Innovative mobile apps married to increasingly powerful artificial intelligence (A.I.) are rapidly getting smarter -- making them even more helpful for users.
These kinds of apps, showcased at VentureBeat's two-day MobileBeat conference here this week, are designed to anticipate user needs. Who knew, for example, that you can use your smartphone to simplify the process of getting a green card to enter the United States or to streamline corporate travel?
During a "Startup Showcase" session, Visabot showcased its appropriately-named Green Card app. The program is based on a bot that walks users through a series of simple questions that, when answered, generates a package of documents you can file with U.S. Citizenship and Immigration Services to complete the application process.
"When I came to this country, I needed a visa urgently, but it took a month," said Visibot's co-founder and chief operating officer, Andrey Ziniviev. "We built this bot to help folks like us come here quickly and legally and not have to pay lawyers thousands of dollars." Green Card costs $149 and Ziniviev said it's already been used by 70,000 people to help get their paperwork in order.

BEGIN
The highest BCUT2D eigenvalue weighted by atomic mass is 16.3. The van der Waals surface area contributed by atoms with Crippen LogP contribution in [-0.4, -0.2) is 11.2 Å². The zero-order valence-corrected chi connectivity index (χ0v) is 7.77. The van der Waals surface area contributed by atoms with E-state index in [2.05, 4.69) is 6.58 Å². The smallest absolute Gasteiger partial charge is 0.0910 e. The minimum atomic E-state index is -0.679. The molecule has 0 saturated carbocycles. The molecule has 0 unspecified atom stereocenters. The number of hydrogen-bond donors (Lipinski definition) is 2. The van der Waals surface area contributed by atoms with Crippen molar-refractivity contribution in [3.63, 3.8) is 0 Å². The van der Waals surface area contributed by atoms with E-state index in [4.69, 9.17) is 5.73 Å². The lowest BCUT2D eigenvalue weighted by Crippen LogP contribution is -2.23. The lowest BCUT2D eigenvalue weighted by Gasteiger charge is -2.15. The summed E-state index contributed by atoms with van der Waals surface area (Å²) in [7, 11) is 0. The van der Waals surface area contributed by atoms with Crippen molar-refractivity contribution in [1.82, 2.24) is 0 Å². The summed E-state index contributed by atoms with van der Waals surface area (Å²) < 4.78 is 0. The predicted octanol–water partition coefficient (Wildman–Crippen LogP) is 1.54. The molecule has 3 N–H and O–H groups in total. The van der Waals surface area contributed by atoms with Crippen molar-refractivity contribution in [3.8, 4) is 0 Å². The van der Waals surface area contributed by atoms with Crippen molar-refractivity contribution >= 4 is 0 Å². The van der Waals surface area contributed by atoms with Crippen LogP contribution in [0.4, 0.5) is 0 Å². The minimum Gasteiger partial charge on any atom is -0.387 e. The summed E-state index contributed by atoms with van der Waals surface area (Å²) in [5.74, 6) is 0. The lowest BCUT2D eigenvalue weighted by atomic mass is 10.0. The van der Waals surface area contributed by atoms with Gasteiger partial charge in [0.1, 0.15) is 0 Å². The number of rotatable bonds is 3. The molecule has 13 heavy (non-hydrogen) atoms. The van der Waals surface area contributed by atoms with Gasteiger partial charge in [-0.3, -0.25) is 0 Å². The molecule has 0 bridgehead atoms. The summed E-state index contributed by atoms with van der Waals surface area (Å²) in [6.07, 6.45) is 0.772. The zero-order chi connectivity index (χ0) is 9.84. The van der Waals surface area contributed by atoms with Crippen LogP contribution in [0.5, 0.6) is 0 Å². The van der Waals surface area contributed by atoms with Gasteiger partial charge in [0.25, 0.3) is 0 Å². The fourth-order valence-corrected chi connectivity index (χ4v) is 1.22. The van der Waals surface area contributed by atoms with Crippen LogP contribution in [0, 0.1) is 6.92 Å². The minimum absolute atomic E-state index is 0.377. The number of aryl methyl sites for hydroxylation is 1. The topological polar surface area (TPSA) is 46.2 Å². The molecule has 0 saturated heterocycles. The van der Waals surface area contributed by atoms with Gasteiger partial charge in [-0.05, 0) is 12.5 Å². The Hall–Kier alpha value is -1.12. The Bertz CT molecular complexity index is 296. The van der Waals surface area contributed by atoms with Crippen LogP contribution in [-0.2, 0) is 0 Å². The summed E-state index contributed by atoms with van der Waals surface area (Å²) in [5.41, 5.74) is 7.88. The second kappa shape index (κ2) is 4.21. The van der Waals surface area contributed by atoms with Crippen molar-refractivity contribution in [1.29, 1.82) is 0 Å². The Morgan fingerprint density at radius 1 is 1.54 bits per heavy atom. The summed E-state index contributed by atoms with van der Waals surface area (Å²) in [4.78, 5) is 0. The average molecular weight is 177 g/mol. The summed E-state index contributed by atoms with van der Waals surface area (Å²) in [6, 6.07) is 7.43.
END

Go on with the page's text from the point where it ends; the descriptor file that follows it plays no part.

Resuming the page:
"It takes on average 15 to 20 minutes to get all the way through," he said. "We want to help talent move to this country from overseas."
Travel agent in your pocket
Another company, Mezi made the classic startup pivot after it launched two years ago as a shopping assistant app then switched to travel. Mezi added to its consumer travel assistant app by launching a corporate "Travel-as-a-service" application at MobileBeat. Mezi for Business is designed for travel management companies, corporate and travel agents and now has customers including American Express and several travel agencies. The service includes a travel dashboard for agents to check the status of and manage customer requests.
"We are empowering businesses with travel bots that automate 60% (of the booking process) out of the box," said Mezi CEO Swapnil Shinde.
Data collection and privacy
A number of companies discussed how A.I. has helped them change the way they do business on mobile devices by leveraging new data streams. "Mobile makes it easier to collect data than in the desktop world because we have all the user's location data and all the history," said Stewart Rogers, director of marketing at VentureBeat.
"We don't even necessarily need (personally identifiable information)," he said. "If we know that a segment of our customers go to Starbucks, followed by Target, followed by work, that tells us that segment of Target customers are coffee lovers. If we know another segment take(s) a different journey and somewhere different again on weekends, that's all information we can use for hyper-personalization -- pushing the right product at the right place at the right time on the right device."
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